Posts tagged "Controls"

Niles v. Huntington Controls, Inc., et al. (Lawyers Weekly No. 11-100-17)

NOTICE:  All slip opinions and orders are subject to formal revision and are superseded by the advance sheets and bound volumes of the Official Reports.  If you find a typographical error or other formal error, please notify the Reporter of Decisions, Supreme Judicial Court, John Adams Courthouse, 1 Pemberton Square, Suite 2500, Boston, MA, 02108-1750; (617) 557-1030;   16-P-229                                        Appeals Court   ADRIAN NILES  vs.  HUNTINGTON CONTROLS, INC., & another.[1]     No. 16-P-229.   Norfolk.     January 12, 2017. – July 31, 2017.   Present:  Kafker, C.J., Hanlon, & Agnes, JJ.     Practice, Civil, Summary judgment. Labor, Public works, Wages. Public Works, Wage determination. Administrative Law, Wage administration.     Civil action commenced in the Superior Court Department on November 22, 2013.   Motions for summary judgment were heard by Thomas A. Connors, J.     Joseph L. Sulman for the plaintiff. Stephen P. Kolberg for the defendants.     AGNES, J.  The Massachusetts prevailing wage law, G. L. c. 149, §§ 26-27 (prevailing wage law), is designed “to achieve parity between the wages of workers engaged in public construction projects and workers in the rest of the construction industry.”  Mullally v. Waste Mgmt. of Mass., Inc., 452 Mass. 526, 532 (2008).  Under this law, the “rate per hour of the wages” paid to “mechanics and apprentices, teamsters, chauffeurs and laborers in the construction of public works” may not be less than “the rate or rates of wages” determined by the commissioner of the Department of Labor Standards (department).  G. L. c. 149, § 26, as amended by St. 1967, c. 296, § 3.  The commissioner determines the minimum rate by preparing a classification of “the jobs usually performed on various types of public works” by “mechanics and apprentices, teamsters, chauffeurs and laborers” employed in such construction.  G. L. c. 149, § 27, as amended by St. 1967, c. 296, § 4.[2]  The commissioner is authorized to “revise such classification from time to time, as he may deem advisable.”  G. L. c. 149, § 27, as inserted by St. 1935, c. 461, § 27. In the present case, Adrian Niles filed a four-count complaint in the Superior Court alleging a violation of the prevailing wage law (count one), breach of contract (count two), breach of the covenant of good faith and fair dealing (count three), and unjust enrichment (count four).  The judge allowed a motion for summary judgment filed by the defendants, Huntington Controls, Inc., and its president, Paul Milano (collectively, Huntington), on all four counts and denied Niles’s cross motion for partial summary judgment on liability under count one.  Niles appealed.  The sole question presented is whether the judge was correct in ruling that Huntington did not violate the prevailing wage law because none of the […]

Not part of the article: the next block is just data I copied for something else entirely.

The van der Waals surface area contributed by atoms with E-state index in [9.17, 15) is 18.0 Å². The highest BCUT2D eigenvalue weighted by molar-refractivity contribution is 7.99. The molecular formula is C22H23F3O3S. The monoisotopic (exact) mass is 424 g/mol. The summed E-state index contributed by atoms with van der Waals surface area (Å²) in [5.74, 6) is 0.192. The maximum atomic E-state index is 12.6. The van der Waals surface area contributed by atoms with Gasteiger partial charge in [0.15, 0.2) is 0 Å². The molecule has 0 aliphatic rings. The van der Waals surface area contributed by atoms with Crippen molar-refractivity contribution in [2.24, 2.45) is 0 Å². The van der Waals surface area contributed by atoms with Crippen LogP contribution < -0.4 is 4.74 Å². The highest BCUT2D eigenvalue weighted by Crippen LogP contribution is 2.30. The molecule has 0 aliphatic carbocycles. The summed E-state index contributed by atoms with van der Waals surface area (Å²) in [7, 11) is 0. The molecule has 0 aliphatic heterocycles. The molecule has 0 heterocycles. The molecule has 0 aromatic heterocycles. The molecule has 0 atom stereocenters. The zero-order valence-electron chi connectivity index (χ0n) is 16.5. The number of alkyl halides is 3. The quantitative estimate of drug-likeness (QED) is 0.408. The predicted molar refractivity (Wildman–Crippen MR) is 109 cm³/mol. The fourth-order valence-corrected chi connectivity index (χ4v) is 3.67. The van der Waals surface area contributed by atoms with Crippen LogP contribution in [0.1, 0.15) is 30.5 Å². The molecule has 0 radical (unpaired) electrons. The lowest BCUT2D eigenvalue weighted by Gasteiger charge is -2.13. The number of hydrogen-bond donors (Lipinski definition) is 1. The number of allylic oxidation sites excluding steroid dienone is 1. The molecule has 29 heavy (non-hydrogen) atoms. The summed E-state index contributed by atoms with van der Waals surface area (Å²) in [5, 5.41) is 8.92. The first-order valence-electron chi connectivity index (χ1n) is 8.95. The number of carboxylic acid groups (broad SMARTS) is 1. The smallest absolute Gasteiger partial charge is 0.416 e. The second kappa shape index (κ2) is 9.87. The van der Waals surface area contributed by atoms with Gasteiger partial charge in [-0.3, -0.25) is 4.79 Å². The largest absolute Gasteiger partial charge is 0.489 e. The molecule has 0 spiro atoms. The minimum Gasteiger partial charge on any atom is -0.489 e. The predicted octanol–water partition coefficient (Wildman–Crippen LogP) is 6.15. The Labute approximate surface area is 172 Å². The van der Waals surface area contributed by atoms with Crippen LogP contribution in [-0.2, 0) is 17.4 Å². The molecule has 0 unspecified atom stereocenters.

Posted by Massachusetts Legal Resources - July 31, 2017 at 3:34 pm

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